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Western Union to Repay Scammed Money

The U.S. Department of Justice (DOJ) and the US Postal Inspection Service have been investigating Western Union who are a wire transfer company.

Western Union is often used by fraudsters as payments through Western Union cannot generally be tracked.

Western Union has admitted to aiding and abetting wire fraud and failure to maintain an effective anti-money-laundering programme and agreed to pay $586 million. That money is now being used by DOJ to give refunds to people who were tricked into using Western Union to pay scammers.

Victims of fraud who paid money to scammers via a Western Union wire transfer between 2004 and 2017 can apply for a refund .

This was thought to only apply to U.S. citizens but the US Department of Justice has recently confirmed that victims of fraud who live anywhere in the world – including the UK – can apply for a refund if they lost money transferred via Western Union between 1 January 2004 and 19 January 2017. There is a limited refund pot and there are thought to be 100,000s of victims, so they may not get all of their lost money back.

Fraudsters use a variety of methods to trick people into wiring them money – romance scams, friend in distress, fake online purchases etc.

The refund scheme covers any form of wire transfer fraud which involved making a payment via Western Union, so if you sent money to someone who wasn’t who they said they were, or you didn’t get what you were promised in return for a transfer you made, you can apply for a refund.

How To Apply For a Refund

You can apply online at www.westernunionremission.com/ or by post – the deadline is 12 February 2018.

To apply online, fill in the Western Union remission claim form. You’ll be asked for contact details, details of the payment you made to a fraudster, whether you’ve previously managed to recover some of your lost money and if so, how much. If you’ve already had some money back, you can only claim for the amount you haven’t recouped.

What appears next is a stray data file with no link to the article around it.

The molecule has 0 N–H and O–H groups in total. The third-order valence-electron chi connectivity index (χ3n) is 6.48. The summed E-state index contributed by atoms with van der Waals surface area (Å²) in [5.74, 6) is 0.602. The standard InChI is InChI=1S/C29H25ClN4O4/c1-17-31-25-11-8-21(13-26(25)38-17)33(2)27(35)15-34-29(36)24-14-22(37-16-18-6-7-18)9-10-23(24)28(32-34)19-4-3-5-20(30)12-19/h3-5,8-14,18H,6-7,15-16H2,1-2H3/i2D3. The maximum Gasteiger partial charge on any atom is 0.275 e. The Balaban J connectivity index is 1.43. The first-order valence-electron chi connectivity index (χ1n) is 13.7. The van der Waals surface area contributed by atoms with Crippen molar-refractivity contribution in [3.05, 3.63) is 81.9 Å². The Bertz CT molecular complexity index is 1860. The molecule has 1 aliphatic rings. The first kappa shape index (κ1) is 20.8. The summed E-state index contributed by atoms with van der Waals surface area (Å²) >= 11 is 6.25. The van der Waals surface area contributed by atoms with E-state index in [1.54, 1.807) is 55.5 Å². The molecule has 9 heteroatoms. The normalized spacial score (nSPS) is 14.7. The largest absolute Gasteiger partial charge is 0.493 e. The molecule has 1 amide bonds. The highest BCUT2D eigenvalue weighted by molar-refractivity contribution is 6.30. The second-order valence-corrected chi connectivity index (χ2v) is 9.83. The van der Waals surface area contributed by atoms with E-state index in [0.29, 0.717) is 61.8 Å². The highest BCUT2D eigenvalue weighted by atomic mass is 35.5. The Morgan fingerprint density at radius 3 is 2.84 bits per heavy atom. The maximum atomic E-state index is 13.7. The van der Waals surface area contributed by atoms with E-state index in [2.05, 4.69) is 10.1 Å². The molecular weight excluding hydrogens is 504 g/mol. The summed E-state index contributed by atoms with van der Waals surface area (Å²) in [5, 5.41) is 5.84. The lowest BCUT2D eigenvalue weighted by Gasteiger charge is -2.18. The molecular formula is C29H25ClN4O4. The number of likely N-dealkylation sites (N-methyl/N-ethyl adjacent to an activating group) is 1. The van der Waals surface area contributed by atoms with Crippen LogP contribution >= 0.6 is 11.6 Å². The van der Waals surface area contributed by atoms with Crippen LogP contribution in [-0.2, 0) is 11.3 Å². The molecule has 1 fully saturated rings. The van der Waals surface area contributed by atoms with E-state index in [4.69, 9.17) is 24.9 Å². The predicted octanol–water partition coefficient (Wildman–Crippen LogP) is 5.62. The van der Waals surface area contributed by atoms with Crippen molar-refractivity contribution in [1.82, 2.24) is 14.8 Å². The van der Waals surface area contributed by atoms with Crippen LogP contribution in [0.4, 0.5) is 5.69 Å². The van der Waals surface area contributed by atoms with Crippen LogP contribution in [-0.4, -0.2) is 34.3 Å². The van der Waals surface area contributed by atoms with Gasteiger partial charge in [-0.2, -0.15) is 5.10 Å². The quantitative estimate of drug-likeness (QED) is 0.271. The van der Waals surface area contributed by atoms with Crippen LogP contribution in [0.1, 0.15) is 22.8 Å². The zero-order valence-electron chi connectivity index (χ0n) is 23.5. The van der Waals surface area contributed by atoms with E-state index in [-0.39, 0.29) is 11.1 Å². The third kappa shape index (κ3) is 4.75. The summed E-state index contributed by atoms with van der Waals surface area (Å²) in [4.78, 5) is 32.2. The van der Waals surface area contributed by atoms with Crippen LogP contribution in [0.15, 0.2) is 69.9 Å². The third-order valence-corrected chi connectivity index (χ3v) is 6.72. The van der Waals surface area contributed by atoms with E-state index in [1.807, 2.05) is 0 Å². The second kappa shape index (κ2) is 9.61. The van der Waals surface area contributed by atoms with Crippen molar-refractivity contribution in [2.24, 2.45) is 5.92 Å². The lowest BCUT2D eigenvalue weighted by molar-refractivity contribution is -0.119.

The form asks for a social security number – for people no in the U.S.A. put that you don’t have one as you are not a U.S. citizen.

If you have receipts or other supporting documentation such as a police report, then upload copies of these to support your claim. You can still apply if you don’t have any documentation.

Make sure you apply through the official site and don’t respond to emails from people claiming they can get your money back – these are almost certainly fraudsters. You do not have to pay anything to get your money back  and you will not be called and asked for your bank account or credit card number as part of the claims process.

The process may take a year or more because of the number of claims that will have to be dealt with. The Department of Justice has already identified 500,000 potential victims in the US and many more are expected to apply from overseas.

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Bitcoin Machines in Shops

We’re all used to ATMs in supermarkets and shops. Some charge for getting your money and some do not.

But recently, Bitcoin ATMS have started to appear in betting shops, general shops and elsewhere.

These don’t give you money – instead, they let you buy Bitcoins.

Bitcoin is a cyber currency that has been in the news a lot recently due to its rising price, thefts of Bitcoins and its use by online criminals.